Convicted serial rapist Robert Blainey pleaded guilty to first degree murder in the death of Linda Turner. YNN's Sarah Blazonis was there as a judge told him his fate.
ONEIDA COUNTY, N.Y. -- "There's a chill in the air here, Mr. Blainey. You're the coldest person I've ever seen in this courtroom," Oneida County Judge Barry Donalty said to Robert Blainey Friday morning.
"Thank you for the compliment," Blainey responded.
"The compliment? You think that's a compliment?" Judge Donalty asked.
"Yeah," said Blainey.
"I didn't mean it to be a compliment," the judge said.
"Well, thanks anyway."
It was with that same dismissive attitude Blainey responded to all of Judge Donalty's questions about the day he says he killed 68-year-old Linda Turner. Blainey says after fleeing parole, he hid out in Turner's Utica business, the Davis Motel, beginning on Halloween. On November 2nd, he snuck into the motel office, which was also Turner's home and brought a clothesline with him.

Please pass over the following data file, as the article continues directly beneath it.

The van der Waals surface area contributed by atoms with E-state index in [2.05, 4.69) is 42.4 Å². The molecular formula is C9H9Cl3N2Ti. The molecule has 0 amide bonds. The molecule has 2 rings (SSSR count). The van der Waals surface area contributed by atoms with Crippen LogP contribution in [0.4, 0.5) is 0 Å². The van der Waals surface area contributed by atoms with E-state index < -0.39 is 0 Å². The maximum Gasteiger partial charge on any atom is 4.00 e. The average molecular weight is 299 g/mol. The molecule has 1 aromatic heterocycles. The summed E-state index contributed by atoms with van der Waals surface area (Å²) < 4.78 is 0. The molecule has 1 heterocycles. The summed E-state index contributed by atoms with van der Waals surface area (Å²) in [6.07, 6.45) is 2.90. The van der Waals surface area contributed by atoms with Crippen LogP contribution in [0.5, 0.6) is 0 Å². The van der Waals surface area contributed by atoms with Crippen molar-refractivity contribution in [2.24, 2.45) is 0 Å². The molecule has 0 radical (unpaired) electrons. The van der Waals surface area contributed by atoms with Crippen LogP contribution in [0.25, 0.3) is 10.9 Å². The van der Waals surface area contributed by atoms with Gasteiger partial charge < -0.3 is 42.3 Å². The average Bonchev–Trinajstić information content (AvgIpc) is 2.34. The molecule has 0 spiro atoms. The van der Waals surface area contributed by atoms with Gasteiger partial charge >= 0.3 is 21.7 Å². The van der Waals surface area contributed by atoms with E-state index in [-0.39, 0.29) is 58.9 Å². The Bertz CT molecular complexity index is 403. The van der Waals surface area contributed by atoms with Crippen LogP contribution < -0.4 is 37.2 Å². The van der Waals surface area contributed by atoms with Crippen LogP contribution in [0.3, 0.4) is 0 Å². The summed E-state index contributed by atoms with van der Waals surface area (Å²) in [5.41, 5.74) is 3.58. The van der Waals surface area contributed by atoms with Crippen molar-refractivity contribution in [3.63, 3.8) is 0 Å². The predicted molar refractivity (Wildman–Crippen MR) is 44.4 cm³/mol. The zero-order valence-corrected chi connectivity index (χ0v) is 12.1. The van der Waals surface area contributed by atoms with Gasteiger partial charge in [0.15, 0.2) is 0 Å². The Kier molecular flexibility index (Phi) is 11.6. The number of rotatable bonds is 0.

"And after she entered her home, what happened?" asked Donalty.
"Well, one of us had to go and it sure as hell wasn't going to be me," said Blainey.
"Okay. So it was her. You killed her," said Donalty.
"Yep," said Blainey.
"All right. You raped her, too, didn't you?" Donalty asked.
Blainey says he then stole cash and Turner's car. He was apprehended days later by Pennsylvania State Troopers. Blainey previously served time for attempting to rape a six-year-old girl and then raping two women while on parole for that crime. Even though he told the parole board he was a danger to society, Blainey was paroled a second time because of a built-in release date in his indeterminate sentence.
Blainey's case has prompted several lawmakers to step forward and support legislation that would allow for more careful monitoring of dangerous sex offenders and give parole boards more control over whether they should be released, regardless of whether their sentence is determinate or indeterminate.
District Attorney Scott McNamara says one proposed program that would establish a DNA database of all people convicted of crimes in the state could have helped put Blainey away for good years ago.
"One in particular, where his DNA, he left it behind. It would've been a 100 percent match and that victim could not identify him a photograph in the rape procedure," said McNamara.
Blainey is scheduled to be sentenced in March to life in prison without the possibility of parole.